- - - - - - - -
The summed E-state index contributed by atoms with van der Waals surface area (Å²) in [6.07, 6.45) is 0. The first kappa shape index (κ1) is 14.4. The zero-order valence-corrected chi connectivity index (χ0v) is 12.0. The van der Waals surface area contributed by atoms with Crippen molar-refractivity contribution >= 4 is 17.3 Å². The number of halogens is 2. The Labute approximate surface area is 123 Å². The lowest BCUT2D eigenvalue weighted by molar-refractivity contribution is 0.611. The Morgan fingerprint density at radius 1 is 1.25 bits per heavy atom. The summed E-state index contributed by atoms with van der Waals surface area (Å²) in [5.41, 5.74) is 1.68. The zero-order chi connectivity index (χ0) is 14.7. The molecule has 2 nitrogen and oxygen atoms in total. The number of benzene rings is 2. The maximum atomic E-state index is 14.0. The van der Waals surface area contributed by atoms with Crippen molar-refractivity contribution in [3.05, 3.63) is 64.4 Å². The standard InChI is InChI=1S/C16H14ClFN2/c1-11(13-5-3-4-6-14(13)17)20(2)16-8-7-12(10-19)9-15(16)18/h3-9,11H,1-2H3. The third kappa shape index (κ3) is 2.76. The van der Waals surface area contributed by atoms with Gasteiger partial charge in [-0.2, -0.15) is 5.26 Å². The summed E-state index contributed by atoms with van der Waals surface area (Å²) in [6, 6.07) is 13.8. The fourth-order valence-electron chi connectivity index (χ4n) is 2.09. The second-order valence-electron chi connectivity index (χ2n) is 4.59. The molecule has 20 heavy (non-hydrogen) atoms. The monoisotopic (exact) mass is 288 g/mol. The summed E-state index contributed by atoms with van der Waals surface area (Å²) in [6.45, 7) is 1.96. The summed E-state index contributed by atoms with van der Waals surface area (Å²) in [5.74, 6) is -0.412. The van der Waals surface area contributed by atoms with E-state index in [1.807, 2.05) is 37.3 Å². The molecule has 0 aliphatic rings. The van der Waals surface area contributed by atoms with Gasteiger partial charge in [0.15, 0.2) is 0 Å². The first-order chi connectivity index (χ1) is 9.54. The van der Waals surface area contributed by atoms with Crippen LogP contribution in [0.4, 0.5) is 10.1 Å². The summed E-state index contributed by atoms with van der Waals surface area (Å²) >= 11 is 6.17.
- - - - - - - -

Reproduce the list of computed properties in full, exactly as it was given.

The summed E-state index contributed by atoms with van der Waals surface area (Å²) in [6.07, 6.45) is 0. The first kappa shape index (κ1) is 14.4. The zero-order valence-corrected chi connectivity index (χ0v) is 12.0. The van der Waals surface area contributed by atoms with Crippen molar-refractivity contribution >= 4 is 17.3 Å². The number of halogens is 2. The Labute approximate surface area is 123 Å². The lowest BCUT2D eigenvalue weighted by molar-refractivity contribution is 0.611. The Morgan fingerprint density at radius 1 is 1.25 bits per heavy atom. The summed E-state index contributed by atoms with van der Waals surface area (Å²) in [5.41, 5.74) is 1.68. The zero-order chi connectivity index (χ0) is 14.7. The molecule has 2 nitrogen and oxygen atoms in total. The number of benzene rings is 2. The maximum atomic E-state index is 14.0. The van der Waals surface area contributed by atoms with Crippen molar-refractivity contribution in [3.05, 3.63) is 64.4 Å². The standard InChI is InChI=1S/C16H14ClFN2/c1-11(13-5-3-4-6-14(13)17)20(2)16-8-7-12(10-19)9-15(16)18/h3-9,11H,1-2H3. The third kappa shape index (κ3) is 2.76. The van der Waals surface area contributed by atoms with Gasteiger partial charge in [-0.2, -0.15) is 5.26 Å². The summed E-state index contributed by atoms with van der Waals surface area (Å²) in [6, 6.07) is 13.8. The fourth-order valence-electron chi connectivity index (χ4n) is 2.09. The second-order valence-electron chi connectivity index (χ2n) is 4.59. The molecule has 20 heavy (non-hydrogen) atoms. The monoisotopic (exact) mass is 288 g/mol. The summed E-state index contributed by atoms with van der Waals surface area (Å²) in [6.45, 7) is 1.96. The summed E-state index contributed by atoms with van der Waals surface area (Å²) in [5.74, 6) is -0.412. The van der Waals surface area contributed by atoms with E-state index in [1.807, 2.05) is 37.3 Å². The molecule has 0 aliphatic rings. The van der Waals surface area contributed by atoms with Gasteiger partial charge in [0.15, 0.2) is 0 Å². The first-order chi connectivity index (χ1) is 9.54. The van der Waals surface area contributed by atoms with Crippen LogP contribution in [0.4, 0.5) is 10.1 Å². The summed E-state index contributed by atoms with van der Waals surface area (Å²) >= 11 is 6.17.